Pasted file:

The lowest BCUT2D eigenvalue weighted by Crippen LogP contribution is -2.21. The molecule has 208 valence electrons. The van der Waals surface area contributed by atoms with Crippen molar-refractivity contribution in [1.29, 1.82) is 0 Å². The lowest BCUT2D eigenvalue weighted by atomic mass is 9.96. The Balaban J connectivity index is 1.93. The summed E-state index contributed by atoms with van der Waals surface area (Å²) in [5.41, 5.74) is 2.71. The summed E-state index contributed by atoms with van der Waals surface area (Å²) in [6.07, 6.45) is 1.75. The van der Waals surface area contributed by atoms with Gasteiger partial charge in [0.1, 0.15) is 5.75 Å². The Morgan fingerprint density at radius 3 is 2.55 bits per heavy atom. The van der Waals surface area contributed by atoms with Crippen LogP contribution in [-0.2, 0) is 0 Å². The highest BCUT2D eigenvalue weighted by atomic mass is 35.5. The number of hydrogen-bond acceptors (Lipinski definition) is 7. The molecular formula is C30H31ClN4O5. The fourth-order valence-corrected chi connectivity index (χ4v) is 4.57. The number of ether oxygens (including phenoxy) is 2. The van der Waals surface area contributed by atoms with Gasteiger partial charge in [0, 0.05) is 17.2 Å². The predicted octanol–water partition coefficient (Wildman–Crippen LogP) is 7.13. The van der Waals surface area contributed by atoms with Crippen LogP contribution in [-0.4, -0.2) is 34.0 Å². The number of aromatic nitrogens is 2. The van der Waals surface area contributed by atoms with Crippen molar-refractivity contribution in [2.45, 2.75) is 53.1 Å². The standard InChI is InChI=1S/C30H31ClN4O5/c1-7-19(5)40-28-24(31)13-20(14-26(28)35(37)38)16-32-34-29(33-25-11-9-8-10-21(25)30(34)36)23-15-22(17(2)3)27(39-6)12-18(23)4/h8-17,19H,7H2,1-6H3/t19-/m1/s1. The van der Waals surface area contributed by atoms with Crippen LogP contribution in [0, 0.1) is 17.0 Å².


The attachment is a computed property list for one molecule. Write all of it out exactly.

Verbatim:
The lowest BCUT2D eigenvalue weighted by Crippen LogP contribution is -2.21. The molecule has 208 valence electrons. The van der Waals surface area contributed by atoms with Crippen molar-refractivity contribution in [1.29, 1.82) is 0 Å². The lowest BCUT2D eigenvalue weighted by atomic mass is 9.96. The Balaban J connectivity index is 1.93. The summed E-state index contributed by atoms with van der Waals surface area (Å²) in [5.41, 5.74) is 2.71. The summed E-state index contributed by atoms with van der Waals surface area (Å²) in [6.07, 6.45) is 1.75. The van der Waals surface area contributed by atoms with Gasteiger partial charge in [0.1, 0.15) is 5.75 Å². The Morgan fingerprint density at radius 3 is 2.55 bits per heavy atom. The van der Waals surface area contributed by atoms with Crippen LogP contribution in [-0.2, 0) is 0 Å². The highest BCUT2D eigenvalue weighted by atomic mass is 35.5. The number of hydrogen-bond acceptors (Lipinski definition) is 7. The molecular formula is C30H31ClN4O5. The fourth-order valence-corrected chi connectivity index (χ4v) is 4.57. The number of ether oxygens (including phenoxy) is 2. The van der Waals surface area contributed by atoms with Gasteiger partial charge in [0, 0.05) is 17.2 Å². The predicted octanol–water partition coefficient (Wildman–Crippen LogP) is 7.13. The van der Waals surface area contributed by atoms with Crippen LogP contribution in [-0.4, -0.2) is 34.0 Å². The number of aromatic nitrogens is 2. The van der Waals surface area contributed by atoms with Crippen molar-refractivity contribution in [2.45, 2.75) is 53.1 Å². The standard InChI is InChI=1S/C30H31ClN4O5/c1-7-19(5)40-28-24(31)13-20(14-26(28)35(37)38)16-32-34-29(33-25-11-9-8-10-21(25)30(34)36)23-15-22(17(2)3)27(39-6)12-18(23)4/h8-17,19H,7H2,1-6H3/t19-/m1/s1. The van der Waals surface area contributed by atoms with Crippen LogP contribution in [0, 0.1) is 17.0 Å².